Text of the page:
At first, there was “Zakazane piosenki” (Forbidden songs) and the role of Halina Tokarska, followed several years later by “Pożegnanie z Marią” (Farewell to Mary) and the character of the doctor’s wife and then “Pora umierać” (Time to die) where she slipped into the famous role of Aniela. Meanwhile, she was acting in theatres as well. Danuta Szaflarska was a unique person. Not only because of her flawless acting, but also due to her wisdom. She took an active part in the Warsaw Uprising, but she didn’t like to talk about that time. She loved and treasured life, for she grew up in the world which could easily take it away. She was the longest performing Polish actress, spending 77 years on stage (1939-2016).
Danuta Szaflarska once said:
“There was a time when I was in a constant rush. I was travelling by tram, for instance, and I wanted it to drive faster. I had this rush inside myself. And then I suddenly realised: ‘Wait, where am I hurrying to? What awaits me in the end is only a wooden coffin.’ Get rid of this inner rush. Look at the world around you, watch what is happening around because we have only one life and we can find so much beauty in each and every thing. The very fact that we are alive is something wonderful”.
Many people agreed with her sooner or later. Maybe this is why she lived 102 years: because she learned not to hurry up and, primarily, not to hurry up to dying. In her private life she was married twice, first with Jan Ekier and then with Janusz Kiliański. What was left after those two marriages were only her two daughters because, as Danuta Szaflarska admitted, both her husbands wanted her to quit acting. After all, she left them but not the acting. During the Warsaw Uprising, she was a liaison and a promoter of concerts for the fighting insurgents and civilians.
She started acting by accident after being persuaded by her friends. In 1939 she graduated from Państwowy Instytut Sztuki Teatralnej (The National Academy of Dramatic Art) and moved to Vilnius for a short time. She played there in the Teatr Polski (The Polish Theatre) and in underground theatres. After WWII she came back to Poland and played in the Teatr Stary (The Old Theatre) in Cracow and, later on, in the Teatr Kameralny (The Chamber Theatre) in Łódź. Danuta Szaflarska moved back to Warsaw in 1949. She worked in the Teatr Współczesny (The Modern Theatre), Teatr Narodowy (The National Theatre) and Teatr Dramatyczny (The Dramatic Theatre) which were her sources of income for many years. She spent the last years of her career on the stage of the Teatr Rozmaitości (The Variety Theatre) in Warsaw, but she left for health reasons.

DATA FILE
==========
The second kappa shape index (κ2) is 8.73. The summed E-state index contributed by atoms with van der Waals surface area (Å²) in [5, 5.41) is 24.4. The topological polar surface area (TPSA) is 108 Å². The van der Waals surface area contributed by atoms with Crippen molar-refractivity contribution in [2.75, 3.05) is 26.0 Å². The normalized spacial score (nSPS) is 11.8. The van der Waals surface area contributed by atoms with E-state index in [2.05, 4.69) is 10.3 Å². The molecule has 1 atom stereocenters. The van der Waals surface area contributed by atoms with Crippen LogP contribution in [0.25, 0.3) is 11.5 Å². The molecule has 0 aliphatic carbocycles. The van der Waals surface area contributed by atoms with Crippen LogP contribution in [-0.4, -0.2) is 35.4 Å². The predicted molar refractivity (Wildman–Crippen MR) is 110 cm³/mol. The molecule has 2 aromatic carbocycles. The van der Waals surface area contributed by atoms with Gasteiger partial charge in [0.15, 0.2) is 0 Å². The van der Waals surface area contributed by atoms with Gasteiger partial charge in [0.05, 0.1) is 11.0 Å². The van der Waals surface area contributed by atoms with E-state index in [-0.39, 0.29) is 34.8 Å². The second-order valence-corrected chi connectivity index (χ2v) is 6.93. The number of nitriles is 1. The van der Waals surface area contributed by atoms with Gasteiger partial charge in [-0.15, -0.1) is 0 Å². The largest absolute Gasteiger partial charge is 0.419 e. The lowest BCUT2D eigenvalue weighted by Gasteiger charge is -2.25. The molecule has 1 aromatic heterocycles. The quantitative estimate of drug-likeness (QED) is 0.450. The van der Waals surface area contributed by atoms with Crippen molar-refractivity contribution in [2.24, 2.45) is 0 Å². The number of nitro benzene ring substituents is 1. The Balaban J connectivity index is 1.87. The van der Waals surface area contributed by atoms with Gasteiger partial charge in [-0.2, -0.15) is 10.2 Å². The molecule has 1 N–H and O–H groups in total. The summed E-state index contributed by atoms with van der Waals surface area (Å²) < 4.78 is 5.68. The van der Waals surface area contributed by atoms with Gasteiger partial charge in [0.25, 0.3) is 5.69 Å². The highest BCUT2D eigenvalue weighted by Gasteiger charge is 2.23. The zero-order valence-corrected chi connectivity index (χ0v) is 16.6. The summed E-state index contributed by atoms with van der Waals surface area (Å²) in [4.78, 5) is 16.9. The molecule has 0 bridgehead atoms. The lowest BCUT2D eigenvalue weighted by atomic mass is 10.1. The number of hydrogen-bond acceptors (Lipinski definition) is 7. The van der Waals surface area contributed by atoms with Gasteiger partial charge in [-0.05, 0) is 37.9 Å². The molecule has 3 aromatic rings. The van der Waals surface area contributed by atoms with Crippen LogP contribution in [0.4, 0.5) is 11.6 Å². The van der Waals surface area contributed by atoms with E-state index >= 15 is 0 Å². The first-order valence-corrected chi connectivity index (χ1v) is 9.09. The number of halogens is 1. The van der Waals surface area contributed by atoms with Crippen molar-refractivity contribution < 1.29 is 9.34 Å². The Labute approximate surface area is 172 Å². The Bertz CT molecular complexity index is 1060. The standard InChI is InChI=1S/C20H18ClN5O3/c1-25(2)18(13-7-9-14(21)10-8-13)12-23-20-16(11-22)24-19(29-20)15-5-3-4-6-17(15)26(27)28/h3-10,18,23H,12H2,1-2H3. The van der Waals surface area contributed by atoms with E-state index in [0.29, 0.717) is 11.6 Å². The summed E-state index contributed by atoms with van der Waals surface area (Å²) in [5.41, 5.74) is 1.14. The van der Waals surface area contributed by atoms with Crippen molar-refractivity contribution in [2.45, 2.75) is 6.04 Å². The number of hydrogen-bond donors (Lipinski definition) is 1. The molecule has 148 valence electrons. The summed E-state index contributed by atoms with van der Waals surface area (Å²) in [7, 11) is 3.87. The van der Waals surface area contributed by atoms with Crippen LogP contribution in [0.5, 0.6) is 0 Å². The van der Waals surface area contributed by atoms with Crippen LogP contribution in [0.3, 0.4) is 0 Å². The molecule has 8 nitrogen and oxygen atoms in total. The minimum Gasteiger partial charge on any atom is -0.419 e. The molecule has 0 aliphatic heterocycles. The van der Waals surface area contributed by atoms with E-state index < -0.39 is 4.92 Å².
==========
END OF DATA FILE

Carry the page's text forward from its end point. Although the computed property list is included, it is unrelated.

Danuta Szaflarska was awarded prizes for her work several times, for instance in 2007 at the 32nd edition of the Gdynia Film Festival for her role in “Pora umierać” (Time to die). She was also awarded the Złota Kaczka in 2008 for the best Polish actress of the century. On 8th March she unveiled her own star on the Łódź Walk of Fame on Piotrkowska Street. Danuta Szaflarska was involved in charity actions (fund-raising for rescuing the Powązki Cemetery in November 2016) and took part in political life (being a honorary member of the committee supporting Bronisław Komorowski in the early presidential election campaign in 2010 and in the presidential election campaign in 2015). She was fully devoted to her passion, yet never forgot to “simply be a human”.
Today, what is left after Danuta Szaflarska are only frames from films, photos and interviews she was always eager to give. In one of these interviews she said:
“I used to think that we have to play roles. Now I know we have to live”.
While writing about Danuta Szaflarska, we will always miss one thing – the “presence” she talked about.
text by Natalia Semczuk